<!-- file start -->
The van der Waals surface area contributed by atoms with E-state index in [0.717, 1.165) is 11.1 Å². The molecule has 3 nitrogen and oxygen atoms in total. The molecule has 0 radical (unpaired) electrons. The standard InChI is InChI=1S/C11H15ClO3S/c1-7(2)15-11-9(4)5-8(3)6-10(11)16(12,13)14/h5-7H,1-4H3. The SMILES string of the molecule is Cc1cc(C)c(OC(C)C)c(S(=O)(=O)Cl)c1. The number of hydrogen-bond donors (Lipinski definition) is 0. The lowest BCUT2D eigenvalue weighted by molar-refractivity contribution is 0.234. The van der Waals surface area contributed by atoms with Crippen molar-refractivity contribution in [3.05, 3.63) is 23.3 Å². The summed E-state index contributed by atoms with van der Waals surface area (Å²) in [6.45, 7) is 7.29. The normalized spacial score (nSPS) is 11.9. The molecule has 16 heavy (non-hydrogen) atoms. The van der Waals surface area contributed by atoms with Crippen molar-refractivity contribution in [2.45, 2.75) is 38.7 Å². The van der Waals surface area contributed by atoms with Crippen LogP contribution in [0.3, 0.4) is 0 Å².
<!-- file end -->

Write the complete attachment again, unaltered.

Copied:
The van der Waals surface area contributed by atoms with E-state index in [0.717, 1.165) is 11.1 Å². The molecule has 3 nitrogen and oxygen atoms in total. The molecule has 0 radical (unpaired) electrons. The standard InChI is InChI=1S/C11H15ClO3S/c1-7(2)15-11-9(4)5-8(3)6-10(11)16(12,13)14/h5-7H,1-4H3. The SMILES string of the molecule is Cc1cc(C)c(OC(C)C)c(S(=O)(=O)Cl)c1. The number of hydrogen-bond donors (Lipinski definition) is 0. The lowest BCUT2D eigenvalue weighted by molar-refractivity contribution is 0.234. The van der Waals surface area contributed by atoms with Crippen molar-refractivity contribution in [3.05, 3.63) is 23.3 Å². The summed E-state index contributed by atoms with van der Waals surface area (Å²) in [6.45, 7) is 7.29. The normalized spacial score (nSPS) is 11.9. The molecule has 16 heavy (non-hydrogen) atoms. The van der Waals surface area contributed by atoms with Crippen molar-refractivity contribution in [2.45, 2.75) is 38.7 Å². The van der Waals surface area contributed by atoms with Crippen LogP contribution in [0.3, 0.4) is 0 Å².